MADISON, Wis. (AP) — The latest on the Wisconsin Supreme Court's decision Thursday in a case involving Republican Gov. Scott Walker's 2012 recall campaign (all times local):
The prosecutor leading an investigation into whether Republican Gov. Scott Walker's recall campaign illegally coordinated with conservative groups says he's disappointed with a state Supreme Court decision halting the probe.
The high court ruled Thursday that campaign finance law doesn't prohibit such coordination.
Prosecutor Francis Schmitz said in an email to The Associated Press that it's unfortunate people won't get a public discussion of the facts. He said he wasn't given a chance to respond to what he says was a campaign of misinformation about the investigation since the Supreme Court refused to hold oral arguments.
He declined comment on whether he may ask the U.S. Supreme Court to overturn the ruling.
Republican Gov. Scott Walker's campaign is trumpeting a state Supreme Court decision ending an investigation into whether his 2012 recall campaign illegally coordinated with conservative groups as vindication.
Walker is seeking the 2016 GOP presidential nomination. His campaign spokeswoman, AshLee Strong, says Thursday's ruling confirmed no one broke any laws.
She says it's time to move past what she called an unwarranted investigation that has cost taxpayers hundreds of thousands of dollars.
Political observers say a Wisconsin Supreme Court decision ending an investigation into whether Republican Gov. Scott Walker's 2012 recall campaign illegally coordinated with conservative groups clears the way for unregulated coordination between candidates and supporters.
The high court ruled Thursday that issue advocacy — campaign ads that don't expressly call for a candidate's victory or defeat — can't be regulated.
Howard Schweber is a UW-Madison political science and legal studies professor. He says the ruling essentially means political action committees can run candidates' campaigns.
Jay Heck, executive director of government watchdog group Common Cause in Wisconsin, says the ruling will allow special interests to seize complete control of state government.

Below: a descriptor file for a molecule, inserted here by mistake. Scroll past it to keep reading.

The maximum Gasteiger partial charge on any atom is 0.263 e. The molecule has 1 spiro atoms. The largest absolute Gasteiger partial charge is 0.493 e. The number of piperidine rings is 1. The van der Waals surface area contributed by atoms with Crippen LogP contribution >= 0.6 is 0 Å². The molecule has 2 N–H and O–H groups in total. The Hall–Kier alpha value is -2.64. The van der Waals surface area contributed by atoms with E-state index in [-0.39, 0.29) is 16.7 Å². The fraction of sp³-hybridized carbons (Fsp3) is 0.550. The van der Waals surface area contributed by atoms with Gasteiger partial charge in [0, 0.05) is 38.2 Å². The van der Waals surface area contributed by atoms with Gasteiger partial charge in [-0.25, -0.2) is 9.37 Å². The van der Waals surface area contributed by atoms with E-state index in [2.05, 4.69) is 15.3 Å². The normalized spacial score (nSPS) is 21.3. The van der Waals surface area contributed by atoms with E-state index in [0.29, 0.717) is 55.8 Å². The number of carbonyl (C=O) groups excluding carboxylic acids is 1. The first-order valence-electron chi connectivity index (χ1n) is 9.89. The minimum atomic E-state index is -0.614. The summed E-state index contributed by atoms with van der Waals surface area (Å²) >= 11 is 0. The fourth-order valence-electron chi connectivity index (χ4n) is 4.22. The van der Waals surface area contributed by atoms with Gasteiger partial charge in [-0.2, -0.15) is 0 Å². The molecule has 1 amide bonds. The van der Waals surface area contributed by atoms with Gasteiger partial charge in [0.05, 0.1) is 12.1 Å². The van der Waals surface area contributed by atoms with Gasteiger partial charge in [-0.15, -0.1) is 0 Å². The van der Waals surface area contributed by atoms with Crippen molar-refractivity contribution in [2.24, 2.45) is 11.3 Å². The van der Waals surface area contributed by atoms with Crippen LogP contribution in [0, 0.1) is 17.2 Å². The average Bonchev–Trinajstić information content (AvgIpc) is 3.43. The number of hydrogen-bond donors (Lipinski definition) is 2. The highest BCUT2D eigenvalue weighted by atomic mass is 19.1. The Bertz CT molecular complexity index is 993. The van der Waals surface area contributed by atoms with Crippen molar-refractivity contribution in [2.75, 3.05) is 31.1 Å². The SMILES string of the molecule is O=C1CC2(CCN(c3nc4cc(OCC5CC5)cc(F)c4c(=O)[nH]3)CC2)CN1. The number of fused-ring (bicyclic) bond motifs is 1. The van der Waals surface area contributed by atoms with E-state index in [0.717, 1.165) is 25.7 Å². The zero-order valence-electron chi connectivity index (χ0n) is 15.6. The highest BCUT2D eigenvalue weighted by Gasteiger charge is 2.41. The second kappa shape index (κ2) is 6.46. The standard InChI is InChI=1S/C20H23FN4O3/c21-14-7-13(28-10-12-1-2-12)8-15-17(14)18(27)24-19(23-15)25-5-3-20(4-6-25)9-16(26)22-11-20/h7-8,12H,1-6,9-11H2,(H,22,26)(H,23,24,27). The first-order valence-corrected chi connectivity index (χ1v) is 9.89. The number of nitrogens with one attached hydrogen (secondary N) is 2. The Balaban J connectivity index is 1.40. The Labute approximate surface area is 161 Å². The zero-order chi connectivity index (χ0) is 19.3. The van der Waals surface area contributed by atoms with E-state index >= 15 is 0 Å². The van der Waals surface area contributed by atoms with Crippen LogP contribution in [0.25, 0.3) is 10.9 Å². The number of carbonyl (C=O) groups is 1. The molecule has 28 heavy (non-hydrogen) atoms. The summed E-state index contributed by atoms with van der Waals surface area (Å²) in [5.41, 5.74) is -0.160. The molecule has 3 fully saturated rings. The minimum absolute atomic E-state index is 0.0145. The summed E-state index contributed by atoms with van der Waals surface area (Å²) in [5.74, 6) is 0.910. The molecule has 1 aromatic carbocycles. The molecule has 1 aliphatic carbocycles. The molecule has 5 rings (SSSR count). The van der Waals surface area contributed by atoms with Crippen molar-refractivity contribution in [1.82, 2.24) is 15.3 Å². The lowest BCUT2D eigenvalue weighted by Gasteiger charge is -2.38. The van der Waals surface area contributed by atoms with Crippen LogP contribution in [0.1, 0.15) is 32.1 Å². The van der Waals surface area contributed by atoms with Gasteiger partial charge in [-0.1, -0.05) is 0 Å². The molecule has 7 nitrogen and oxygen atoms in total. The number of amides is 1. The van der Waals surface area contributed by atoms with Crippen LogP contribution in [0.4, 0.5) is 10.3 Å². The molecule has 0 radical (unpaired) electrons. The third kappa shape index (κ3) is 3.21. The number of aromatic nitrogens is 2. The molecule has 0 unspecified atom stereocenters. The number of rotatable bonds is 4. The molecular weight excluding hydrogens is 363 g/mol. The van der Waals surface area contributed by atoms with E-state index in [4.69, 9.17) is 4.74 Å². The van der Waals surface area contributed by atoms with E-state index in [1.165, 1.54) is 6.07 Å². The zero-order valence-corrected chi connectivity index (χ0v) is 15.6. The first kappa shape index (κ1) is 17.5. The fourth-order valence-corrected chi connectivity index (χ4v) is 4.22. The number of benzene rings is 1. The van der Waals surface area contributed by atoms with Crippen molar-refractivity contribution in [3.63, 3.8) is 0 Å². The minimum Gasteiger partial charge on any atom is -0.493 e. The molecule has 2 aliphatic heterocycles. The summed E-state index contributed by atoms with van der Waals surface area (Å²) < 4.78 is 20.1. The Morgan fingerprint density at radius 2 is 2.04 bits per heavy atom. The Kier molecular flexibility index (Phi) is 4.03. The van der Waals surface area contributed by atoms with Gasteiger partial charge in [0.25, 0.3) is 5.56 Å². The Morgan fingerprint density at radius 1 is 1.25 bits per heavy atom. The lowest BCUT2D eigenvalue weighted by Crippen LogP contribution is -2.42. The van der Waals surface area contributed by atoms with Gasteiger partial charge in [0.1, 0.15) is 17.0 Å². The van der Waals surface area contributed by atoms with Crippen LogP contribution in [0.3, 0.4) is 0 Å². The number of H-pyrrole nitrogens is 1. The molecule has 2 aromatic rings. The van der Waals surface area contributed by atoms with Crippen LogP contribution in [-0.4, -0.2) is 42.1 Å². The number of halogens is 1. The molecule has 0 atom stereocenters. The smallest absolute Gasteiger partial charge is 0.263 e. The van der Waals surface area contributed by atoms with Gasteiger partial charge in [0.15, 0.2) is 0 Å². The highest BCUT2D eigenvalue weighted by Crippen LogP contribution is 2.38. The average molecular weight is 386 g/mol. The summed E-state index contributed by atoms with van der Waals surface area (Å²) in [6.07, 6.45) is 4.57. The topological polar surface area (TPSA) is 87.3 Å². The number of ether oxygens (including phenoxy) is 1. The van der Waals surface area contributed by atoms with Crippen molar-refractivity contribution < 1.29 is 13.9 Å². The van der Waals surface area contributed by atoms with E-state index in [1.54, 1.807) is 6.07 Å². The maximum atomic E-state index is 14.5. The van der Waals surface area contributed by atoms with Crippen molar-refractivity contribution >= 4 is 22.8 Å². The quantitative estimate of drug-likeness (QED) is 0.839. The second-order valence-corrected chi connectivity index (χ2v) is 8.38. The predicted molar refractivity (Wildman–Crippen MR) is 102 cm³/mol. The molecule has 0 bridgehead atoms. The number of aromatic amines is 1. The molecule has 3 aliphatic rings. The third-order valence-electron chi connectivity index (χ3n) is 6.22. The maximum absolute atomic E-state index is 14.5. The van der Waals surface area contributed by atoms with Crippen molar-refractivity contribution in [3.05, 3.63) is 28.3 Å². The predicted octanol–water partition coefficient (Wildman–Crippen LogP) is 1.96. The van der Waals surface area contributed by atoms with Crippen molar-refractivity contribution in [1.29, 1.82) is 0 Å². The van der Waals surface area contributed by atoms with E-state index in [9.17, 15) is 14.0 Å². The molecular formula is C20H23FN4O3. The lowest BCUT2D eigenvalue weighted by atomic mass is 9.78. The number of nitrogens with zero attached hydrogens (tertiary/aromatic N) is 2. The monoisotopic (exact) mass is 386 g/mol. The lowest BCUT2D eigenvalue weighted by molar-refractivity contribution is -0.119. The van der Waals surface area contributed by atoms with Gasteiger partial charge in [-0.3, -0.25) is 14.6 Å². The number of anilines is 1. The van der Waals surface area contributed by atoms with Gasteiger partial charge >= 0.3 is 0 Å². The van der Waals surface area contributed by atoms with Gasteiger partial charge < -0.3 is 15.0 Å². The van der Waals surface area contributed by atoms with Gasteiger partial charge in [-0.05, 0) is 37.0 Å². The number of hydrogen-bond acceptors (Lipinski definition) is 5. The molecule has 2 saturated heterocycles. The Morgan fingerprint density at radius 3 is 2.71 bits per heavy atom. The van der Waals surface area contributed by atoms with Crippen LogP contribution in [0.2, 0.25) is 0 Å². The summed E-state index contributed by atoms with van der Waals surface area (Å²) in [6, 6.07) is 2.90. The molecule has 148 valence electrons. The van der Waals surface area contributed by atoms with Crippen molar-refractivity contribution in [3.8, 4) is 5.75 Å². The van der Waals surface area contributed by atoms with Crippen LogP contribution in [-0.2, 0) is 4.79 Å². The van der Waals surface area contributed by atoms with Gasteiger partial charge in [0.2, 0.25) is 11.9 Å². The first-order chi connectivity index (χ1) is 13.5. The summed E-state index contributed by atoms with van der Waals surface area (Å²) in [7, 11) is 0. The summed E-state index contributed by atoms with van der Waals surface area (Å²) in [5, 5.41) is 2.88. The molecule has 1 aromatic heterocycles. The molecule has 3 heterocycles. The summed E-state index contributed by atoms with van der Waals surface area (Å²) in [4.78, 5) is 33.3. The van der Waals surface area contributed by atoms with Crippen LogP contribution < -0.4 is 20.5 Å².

Wisconsin Supreme Court justices cited free speech in effectively tossing out the secret investigation into whether Republican Gov. Scott Walker's campaign illegally coordinated with conservative groups in winning his 2012 recall election.
The high court ruled Thursday state election law is overbroad and vague in defining what amounts to "political purposes."
Justice Shirley Abrahamson, one of two liberals on the seven-member court, sharply disagrees and accuses the majority of a faulty interpretation of state law. Abrahamson says the opinion delivers a significant blow to Wisconsin's campaign finance law.
The court's action is a major victory for Walker as he pursues the presidency, though one expert says prosecutors could appeal to the U.S. Supreme Court. No one has been charged in the John Doe probe, Wisconsin's version of a grand jury investigation.
The Wisconsin Supreme Court has handed Republican presidential hopeful Scott Walker a major victory by ending an investigation into whether the governor's 2012 recall campaign coordinated illegally with conservative groups.
No one had been charged in the investigation, but questions about the probe have dogged Walker for months. The court's action Thursday eliminates a legal headache for Walker, who is in his first week campaigning since declaring the White House bid.
The case revolves around political activity by Wisconsin Club for Growth and other conservative groups during the 2012 recall election, which was spurred by Democratic anger over Walker's law that effectively ended collective bargaining for most public workers.
Prosecutors in Milwaukee accused Walker's campaign and the groups of violating state law by coordinating their efforts. The groups denied wrongdoing.
The Wisconsin Supreme Court is set to announce whether investigators can resume a wide-ranging and secret probe into alleged election law violations during the Republican Gov. Scott Walker's 2012 recall campaign.
Questions about the investigation have dogged Walker for months. He's in the first week of campaigning since announcing a 2016 bid for president.
At issue is whether Walker's 2012 recall campaign and several conservative groups illegally coordinated their activities. The recall effort was spurred by Democratic anger over Walker's successful drive to effectively end collective bargaining for most public workers.
Walker and the groups have denied any wrongdoing and called the probe a violation of their free-speech rights.
No one has been charged in the John Doe probe, Wisconsin's version of a grand jury investigation.